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Forrester: Don't Give Up on Private Clouds, Yet

Scott Ferguson

For the past several years, private clouds have taken a backseat to the big public cloud providers, with Amazon Web Services, Microsoft Azure and Google Cloud Platform sucking up all the oxygen around the conversation of how to manage enterprise infrastructure.

Now, however, private clouds are looking to make a comeback of sorts.

In looking ahead to the big cloud computing trends of 2018, Dave Bartoletti, a vice president and principal analyst at Forrester, finds that the market for private clouds, along with hybrid models, are ready to compete more with public infrastructure-as-a-service (IaaS) platforms.

The 2018 forecast calls for more clouds
(Source: ECN)
The 2018 forecast calls for more clouds
(Source: ECN)

In his Top 10 predictions, Bartoletti dedicates Nos. 6 and 7 to the return of public clouds:

  • Private and hybrid cloud spending will rebound after a slowdown, driven by a raft of new on-premises cloud solutions.
  • Private clouds will get a new life as app development and modernization platforms, moving beyond IaaS.

In and around the enterprise, vendors are starting to pick-up on this trend, giving some credence to what Bartoletti is predicting over the next 12 months.

Earlier this year, Microsoft Corp. (Nasdaq: MSFT) officially released Azure Stack, the company's long-talked about private cloud offering that offers a public cloud experience that can be set-up on-premises. Redmond lined-up several partners to distribute this private cloud to enterprise customer. (See Microsoft Azure Stack, SQL Server 2017 Emphasize Hybrid Cloud.)

Not to be outdone, Hewlett Packard Enterprise and Rackspace (NYSE: RAX) announced in early November that both companies would offer a version of OpenStack as a paid, managed cloud service. This cloud is private and can be installed on-premises or managed from a separate data center or co-located. (See Rackspace, HPE Delivering OpenStack as Private Cloud Service.)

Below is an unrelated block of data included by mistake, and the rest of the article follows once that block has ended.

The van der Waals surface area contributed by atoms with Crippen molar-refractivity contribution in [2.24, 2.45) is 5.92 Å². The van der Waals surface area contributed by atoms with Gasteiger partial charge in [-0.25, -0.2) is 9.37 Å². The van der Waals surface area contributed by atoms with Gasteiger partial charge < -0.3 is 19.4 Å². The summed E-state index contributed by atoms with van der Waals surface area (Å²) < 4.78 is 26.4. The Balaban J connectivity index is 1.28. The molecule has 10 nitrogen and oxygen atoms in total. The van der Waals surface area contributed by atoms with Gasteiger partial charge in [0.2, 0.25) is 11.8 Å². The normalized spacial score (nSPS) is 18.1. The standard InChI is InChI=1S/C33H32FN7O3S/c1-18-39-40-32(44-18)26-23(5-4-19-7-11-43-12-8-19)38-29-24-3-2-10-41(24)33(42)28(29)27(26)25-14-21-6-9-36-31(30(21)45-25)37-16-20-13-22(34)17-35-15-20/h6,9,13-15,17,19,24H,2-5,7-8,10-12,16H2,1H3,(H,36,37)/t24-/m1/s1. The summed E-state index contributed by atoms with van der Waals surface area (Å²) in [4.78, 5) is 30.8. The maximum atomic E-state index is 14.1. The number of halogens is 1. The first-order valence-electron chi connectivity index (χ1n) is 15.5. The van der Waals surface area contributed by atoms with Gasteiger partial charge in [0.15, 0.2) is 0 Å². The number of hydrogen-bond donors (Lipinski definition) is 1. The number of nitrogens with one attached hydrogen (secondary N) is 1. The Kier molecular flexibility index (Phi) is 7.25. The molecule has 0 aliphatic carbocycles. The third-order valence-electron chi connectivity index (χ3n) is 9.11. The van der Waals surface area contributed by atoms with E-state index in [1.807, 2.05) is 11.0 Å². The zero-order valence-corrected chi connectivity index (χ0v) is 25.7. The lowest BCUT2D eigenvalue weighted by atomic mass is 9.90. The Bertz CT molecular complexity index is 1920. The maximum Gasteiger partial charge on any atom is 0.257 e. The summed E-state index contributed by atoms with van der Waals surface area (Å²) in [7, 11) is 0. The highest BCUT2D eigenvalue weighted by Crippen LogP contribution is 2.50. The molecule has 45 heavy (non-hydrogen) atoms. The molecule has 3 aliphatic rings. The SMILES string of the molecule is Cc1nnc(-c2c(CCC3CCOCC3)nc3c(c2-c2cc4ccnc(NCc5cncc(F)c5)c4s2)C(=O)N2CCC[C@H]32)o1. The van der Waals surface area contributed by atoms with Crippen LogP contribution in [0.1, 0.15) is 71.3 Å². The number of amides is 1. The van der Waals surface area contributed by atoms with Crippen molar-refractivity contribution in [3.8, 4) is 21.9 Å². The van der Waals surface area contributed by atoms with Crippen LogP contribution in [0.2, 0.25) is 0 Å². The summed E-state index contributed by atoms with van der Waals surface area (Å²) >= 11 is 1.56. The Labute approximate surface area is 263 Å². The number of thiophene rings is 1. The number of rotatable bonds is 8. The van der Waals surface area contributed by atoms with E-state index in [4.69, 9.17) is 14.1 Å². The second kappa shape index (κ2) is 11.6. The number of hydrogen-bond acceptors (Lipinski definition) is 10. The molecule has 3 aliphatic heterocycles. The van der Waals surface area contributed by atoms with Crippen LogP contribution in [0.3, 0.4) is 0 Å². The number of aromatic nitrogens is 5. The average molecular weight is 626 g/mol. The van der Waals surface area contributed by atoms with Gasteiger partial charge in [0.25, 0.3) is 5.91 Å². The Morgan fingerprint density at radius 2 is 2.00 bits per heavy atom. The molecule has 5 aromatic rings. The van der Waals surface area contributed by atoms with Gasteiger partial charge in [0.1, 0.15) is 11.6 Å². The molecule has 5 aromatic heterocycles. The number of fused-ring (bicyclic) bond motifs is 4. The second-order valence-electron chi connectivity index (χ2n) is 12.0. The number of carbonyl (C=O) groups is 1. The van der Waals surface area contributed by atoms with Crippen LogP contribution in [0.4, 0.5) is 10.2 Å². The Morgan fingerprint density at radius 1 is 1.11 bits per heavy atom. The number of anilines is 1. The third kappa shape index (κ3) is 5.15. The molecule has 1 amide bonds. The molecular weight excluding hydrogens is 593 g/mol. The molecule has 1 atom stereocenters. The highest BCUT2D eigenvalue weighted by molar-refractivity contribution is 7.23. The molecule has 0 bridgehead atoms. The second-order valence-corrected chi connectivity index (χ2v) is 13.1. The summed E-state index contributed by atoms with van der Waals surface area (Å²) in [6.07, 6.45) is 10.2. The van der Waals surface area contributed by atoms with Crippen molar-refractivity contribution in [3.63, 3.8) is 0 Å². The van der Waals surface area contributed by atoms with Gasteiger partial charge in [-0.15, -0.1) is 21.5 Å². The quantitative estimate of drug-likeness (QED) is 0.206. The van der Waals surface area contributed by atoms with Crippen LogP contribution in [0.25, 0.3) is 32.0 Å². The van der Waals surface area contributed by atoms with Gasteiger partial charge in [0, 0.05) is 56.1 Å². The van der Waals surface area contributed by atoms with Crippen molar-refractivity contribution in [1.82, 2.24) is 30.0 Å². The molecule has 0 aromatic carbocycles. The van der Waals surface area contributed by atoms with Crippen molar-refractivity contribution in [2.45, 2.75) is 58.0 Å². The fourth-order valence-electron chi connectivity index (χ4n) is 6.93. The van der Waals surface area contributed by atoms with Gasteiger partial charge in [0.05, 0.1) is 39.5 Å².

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The OpenStack Foundation, which oversees the OpenStack platform, is also trying to make the software easier to use and deploy within enterprises, especially as businesses look to keep some portion of workloads and application on-premises. (See OpenStack Foundation Wants to Help Real-World Operations.)

Finally, as Enterprise Cloud News contributor Andrew Froehlich, writes the new relationships between AWS and VMware, along with Google and Cisco, also offer news way for enterprises to think about private and hybrid cloud deployments. (See AWS & VMware Vs. Cisco & Google: A Cloud Fight Worth Watching.)

"And all of this innovation isn't only happening in the big public clouds; exciting new private cloud technology stacks and fresh partnerships between infrastructure vendor stalwarts and upstart cloud-native companies bring the power and energy of elastic, on-demand cloud services to the enterprise data center as well," Bartoletti writes.

This is not to say that the big public clouds are going away.

In his report, Bartoletti writes that 50% of all global enterprises will use at least one public cloud as part of their digital transformation strategy. Additionally, businesses shouldn't expect another major cloud provider to enter the scene, meaning Amazon Web Services Inc. , Microsoft Azure and Google (Nasdaq: GOOG) are likely to continue to dominate. (See AWS, Azure Dominating Multi-Cloud Expansion – Study .)

Instead, the market might consolidate to a point, which could lead to cloud lock-in. (See Microsoft's Russinovich: Avoiding Cloud Lock-In Is Risky Too.)

One other interesting note that Bartoletti makes is around containers and microservices. In 2018, he expects the Google-backed Kubernetes orchestration management platform to take over and become the dominant force there. With the amount of tech vendors signing on to Kubernetes, that prediction may have already come true. (See Docker Climbs on the Kubernetes Train.)

Related posts:

— Scott Ferguson, Editor, Enterprise Cloud News. Follow him on Twitter @sferguson_LR.

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